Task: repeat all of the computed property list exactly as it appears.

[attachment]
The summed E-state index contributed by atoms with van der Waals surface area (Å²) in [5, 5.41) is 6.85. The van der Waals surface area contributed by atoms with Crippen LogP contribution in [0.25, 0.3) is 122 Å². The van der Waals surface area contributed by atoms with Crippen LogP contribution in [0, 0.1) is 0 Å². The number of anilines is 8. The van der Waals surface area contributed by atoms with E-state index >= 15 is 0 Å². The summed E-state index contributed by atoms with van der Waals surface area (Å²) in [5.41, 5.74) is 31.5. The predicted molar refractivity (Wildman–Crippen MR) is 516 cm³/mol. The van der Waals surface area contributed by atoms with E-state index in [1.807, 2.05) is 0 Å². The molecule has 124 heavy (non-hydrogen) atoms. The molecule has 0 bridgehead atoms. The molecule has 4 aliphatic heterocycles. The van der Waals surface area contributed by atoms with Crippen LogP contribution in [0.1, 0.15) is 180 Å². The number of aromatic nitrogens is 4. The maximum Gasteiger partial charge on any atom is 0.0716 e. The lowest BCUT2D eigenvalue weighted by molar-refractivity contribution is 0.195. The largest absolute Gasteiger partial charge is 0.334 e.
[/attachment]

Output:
The summed E-state index contributed by atoms with van der Waals surface area (Å²) in [5, 5.41) is 6.85. The van der Waals surface area contributed by atoms with Crippen LogP contribution in [0.25, 0.3) is 122 Å². The van der Waals surface area contributed by atoms with Crippen LogP contribution in [0, 0.1) is 0 Å². The number of anilines is 8. The van der Waals surface area contributed by atoms with E-state index >= 15 is 0 Å². The summed E-state index contributed by atoms with van der Waals surface area (Å²) in [5.41, 5.74) is 31.5. The predicted molar refractivity (Wildman–Crippen MR) is 516 cm³/mol. The van der Waals surface area contributed by atoms with E-state index in [1.807, 2.05) is 0 Å². The molecule has 124 heavy (non-hydrogen) atoms. The molecule has 0 bridgehead atoms. The molecule has 4 aliphatic heterocycles. The van der Waals surface area contributed by atoms with Crippen LogP contribution in [0.1, 0.15) is 180 Å². The number of aromatic nitrogens is 4. The maximum Gasteiger partial charge on any atom is 0.0716 e. The lowest BCUT2D eigenvalue weighted by molar-refractivity contribution is 0.195. The largest absolute Gasteiger partial charge is 0.334 e.